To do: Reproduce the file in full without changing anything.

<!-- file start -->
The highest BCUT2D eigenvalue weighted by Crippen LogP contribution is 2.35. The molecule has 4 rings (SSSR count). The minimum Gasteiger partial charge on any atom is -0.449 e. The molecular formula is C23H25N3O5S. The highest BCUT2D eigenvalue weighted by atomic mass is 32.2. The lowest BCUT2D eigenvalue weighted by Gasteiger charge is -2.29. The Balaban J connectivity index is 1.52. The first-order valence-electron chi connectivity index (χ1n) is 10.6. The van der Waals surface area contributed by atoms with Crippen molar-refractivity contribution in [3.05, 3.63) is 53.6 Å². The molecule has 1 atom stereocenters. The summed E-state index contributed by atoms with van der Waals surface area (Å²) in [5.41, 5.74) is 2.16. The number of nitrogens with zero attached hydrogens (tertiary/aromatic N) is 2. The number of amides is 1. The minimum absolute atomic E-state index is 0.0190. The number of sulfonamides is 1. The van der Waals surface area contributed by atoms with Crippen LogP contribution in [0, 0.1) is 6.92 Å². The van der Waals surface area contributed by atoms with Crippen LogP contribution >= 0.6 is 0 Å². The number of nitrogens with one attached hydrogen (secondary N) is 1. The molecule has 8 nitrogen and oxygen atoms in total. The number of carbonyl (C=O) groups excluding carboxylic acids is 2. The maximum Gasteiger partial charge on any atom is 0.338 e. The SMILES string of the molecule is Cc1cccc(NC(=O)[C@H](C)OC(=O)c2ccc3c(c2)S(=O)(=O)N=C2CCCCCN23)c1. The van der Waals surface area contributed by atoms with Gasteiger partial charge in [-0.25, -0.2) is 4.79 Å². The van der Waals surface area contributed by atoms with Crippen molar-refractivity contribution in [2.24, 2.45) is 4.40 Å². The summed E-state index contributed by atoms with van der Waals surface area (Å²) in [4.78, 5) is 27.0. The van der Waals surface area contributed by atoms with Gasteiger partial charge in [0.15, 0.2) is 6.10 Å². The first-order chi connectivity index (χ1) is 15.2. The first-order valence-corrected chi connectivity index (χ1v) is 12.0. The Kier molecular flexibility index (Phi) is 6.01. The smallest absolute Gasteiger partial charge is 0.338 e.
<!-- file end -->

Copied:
The highest BCUT2D eigenvalue weighted by Crippen LogP contribution is 2.35. The molecule has 4 rings (SSSR count). The minimum Gasteiger partial charge on any atom is -0.449 e. The molecular formula is C23H25N3O5S. The highest BCUT2D eigenvalue weighted by atomic mass is 32.2. The lowest BCUT2D eigenvalue weighted by Gasteiger charge is -2.29. The Balaban J connectivity index is 1.52. The first-order valence-electron chi connectivity index (χ1n) is 10.6. The van der Waals surface area contributed by atoms with Crippen molar-refractivity contribution in [3.05, 3.63) is 53.6 Å². The molecule has 1 atom stereocenters. The summed E-state index contributed by atoms with van der Waals surface area (Å²) in [5.41, 5.74) is 2.16. The number of nitrogens with zero attached hydrogens (tertiary/aromatic N) is 2. The number of amides is 1. The minimum absolute atomic E-state index is 0.0190. The number of sulfonamides is 1. The van der Waals surface area contributed by atoms with Crippen LogP contribution in [0, 0.1) is 6.92 Å². The van der Waals surface area contributed by atoms with Crippen LogP contribution >= 0.6 is 0 Å². The number of nitrogens with one attached hydrogen (secondary N) is 1. The molecule has 8 nitrogen and oxygen atoms in total. The number of carbonyl (C=O) groups excluding carboxylic acids is 2. The maximum Gasteiger partial charge on any atom is 0.338 e. The SMILES string of the molecule is Cc1cccc(NC(=O)[C@H](C)OC(=O)c2ccc3c(c2)S(=O)(=O)N=C2CCCCCN23)c1. The van der Waals surface area contributed by atoms with Gasteiger partial charge in [-0.25, -0.2) is 4.79 Å². The van der Waals surface area contributed by atoms with Crippen molar-refractivity contribution in [2.24, 2.45) is 4.40 Å². The summed E-state index contributed by atoms with van der Waals surface area (Å²) in [4.78, 5) is 27.0. The van der Waals surface area contributed by atoms with Gasteiger partial charge in [0.15, 0.2) is 6.10 Å². The first-order chi connectivity index (χ1) is 15.2. The first-order valence-corrected chi connectivity index (χ1v) is 12.0. The Kier molecular flexibility index (Phi) is 6.01. The smallest absolute Gasteiger partial charge is 0.338 e.